So far, in this series of articles on learning verses by heart, you’ve learned how to speak the verses out:
- Speak loudly and slowly
With rhythm and expression
And also how to take the verses in:
- See the words and phrases
Hear the words and phrases
Feel the rhythms
Feel the shapes of the words on your tongue
Today, you’ll learn five ways to experience the verses in your thoughts and imagination.
Move Through the Words into Thoughts
Imagining is both the simplest and the most mysterious aspect of learning these stories by heart.
It’s simple because, in theory, we all know how to imagine. At the very least, we dream every night.
And yet, the mystery of imagination sometimes bewilders me. Imagination is so personal. We hardly have the language to articulate what happens in our heads.
The obvious meaning for “imagination” is a mental image, like a picture or movie. But what we do with these verses can be much more complex.
Here’s the critical point: you want to move through the words into thoughts.
Move through the words into thoughts.
These thoughts can include:
- scenes and sensations
Scenes and Sensations
Obviously, whenever you can, you want to imagine the scene. What’s happening?
You can see images and hear sounds, like you’re watching a movie. But use your other senses too: taste, smell, touch.
You can experience any sensation you can remember. We hear songs “in our head”, but you can also smell the warm hay in the stable, and feel the cool, smooth Magi gold in your hand.
Think of your sense of space, of a place opening around you. Your imagination, like the real world, is three-dimensional.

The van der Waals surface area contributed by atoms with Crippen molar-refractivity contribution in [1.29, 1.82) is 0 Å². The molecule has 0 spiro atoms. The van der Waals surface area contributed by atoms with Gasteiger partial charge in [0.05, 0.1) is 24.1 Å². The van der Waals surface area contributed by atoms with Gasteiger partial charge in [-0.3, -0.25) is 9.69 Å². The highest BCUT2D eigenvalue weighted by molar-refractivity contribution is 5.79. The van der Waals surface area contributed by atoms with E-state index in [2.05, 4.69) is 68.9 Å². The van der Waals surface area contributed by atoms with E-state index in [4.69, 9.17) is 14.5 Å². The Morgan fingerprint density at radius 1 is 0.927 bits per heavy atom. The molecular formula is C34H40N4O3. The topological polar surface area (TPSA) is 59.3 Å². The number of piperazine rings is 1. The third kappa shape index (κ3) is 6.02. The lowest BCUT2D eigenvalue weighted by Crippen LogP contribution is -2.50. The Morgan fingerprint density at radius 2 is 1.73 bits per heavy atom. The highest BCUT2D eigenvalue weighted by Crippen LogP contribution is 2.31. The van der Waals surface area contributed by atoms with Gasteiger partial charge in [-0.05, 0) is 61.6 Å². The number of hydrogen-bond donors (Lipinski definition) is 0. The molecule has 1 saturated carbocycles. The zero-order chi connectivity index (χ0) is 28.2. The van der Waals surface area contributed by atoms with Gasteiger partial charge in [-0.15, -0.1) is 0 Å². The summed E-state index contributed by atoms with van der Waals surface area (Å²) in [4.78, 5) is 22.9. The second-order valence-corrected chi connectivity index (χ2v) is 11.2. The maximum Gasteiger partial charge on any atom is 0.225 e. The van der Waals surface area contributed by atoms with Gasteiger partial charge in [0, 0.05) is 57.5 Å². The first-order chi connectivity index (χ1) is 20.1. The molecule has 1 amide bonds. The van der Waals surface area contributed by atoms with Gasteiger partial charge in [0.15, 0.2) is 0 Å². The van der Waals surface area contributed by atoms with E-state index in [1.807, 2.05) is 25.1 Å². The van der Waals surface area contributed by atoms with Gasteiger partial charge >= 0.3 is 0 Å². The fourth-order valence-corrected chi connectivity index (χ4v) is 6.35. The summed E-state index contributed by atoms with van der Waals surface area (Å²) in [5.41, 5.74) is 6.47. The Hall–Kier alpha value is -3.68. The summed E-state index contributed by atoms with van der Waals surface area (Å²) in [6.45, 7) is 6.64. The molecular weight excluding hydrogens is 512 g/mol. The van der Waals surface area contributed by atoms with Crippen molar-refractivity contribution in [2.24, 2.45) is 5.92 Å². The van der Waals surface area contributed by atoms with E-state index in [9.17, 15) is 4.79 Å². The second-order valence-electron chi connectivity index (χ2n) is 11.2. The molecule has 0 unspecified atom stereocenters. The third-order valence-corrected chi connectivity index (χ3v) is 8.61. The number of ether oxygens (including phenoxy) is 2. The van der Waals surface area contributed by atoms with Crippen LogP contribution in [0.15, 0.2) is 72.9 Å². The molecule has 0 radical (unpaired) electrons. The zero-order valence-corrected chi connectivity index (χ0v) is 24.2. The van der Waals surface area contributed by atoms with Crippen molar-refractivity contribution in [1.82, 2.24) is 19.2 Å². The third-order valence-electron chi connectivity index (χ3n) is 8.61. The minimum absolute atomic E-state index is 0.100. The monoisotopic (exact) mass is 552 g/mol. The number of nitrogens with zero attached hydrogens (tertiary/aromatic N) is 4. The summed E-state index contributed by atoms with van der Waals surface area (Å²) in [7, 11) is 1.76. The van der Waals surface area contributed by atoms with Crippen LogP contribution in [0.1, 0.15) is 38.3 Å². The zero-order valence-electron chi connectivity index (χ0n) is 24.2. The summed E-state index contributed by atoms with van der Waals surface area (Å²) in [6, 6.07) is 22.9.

When you use your sense of space, you can put yourself into the scene. You can experience it as if it’s happening to you.
When the angels appear to the shepherds, don’t just see a tiny Christmas card, or an imaginary TV screen. Look up. Even if you’re in your bedroom, you can be in a field, at night, in the biting cold, craning back your neck. Far above you, the distant sky is overwhelmed by blazing creatures of light.
You can also ground your scenes in actual places that you know. Wrap the baby Jesus in newspapers, and lay him in a recycling bin in your shed. Then watch the Kings come across the yard.
How does the scene make you feel? What about the people in the scene? Can you feel what they’re going through? Emotions can shock you with their intensity.
Has anything like this ever happened to you? Linking to a scene from your own life creates a powerful resonance.
Not every verse describes a scene you can visualize. That’s fine. Abstract thought is important too. A verse can inspire a whole train of thought.
Some memory guides place a huge emphasis on visual memory, and I did so myself when I was starting out. I needed this emphasis — I found out my visual imagination was incredibly more powerful than I’d assumed. But not all thinking has to be visual.
These five kinds of thoughts only scratch the surface. You can think about these verses in as many ways as you can think.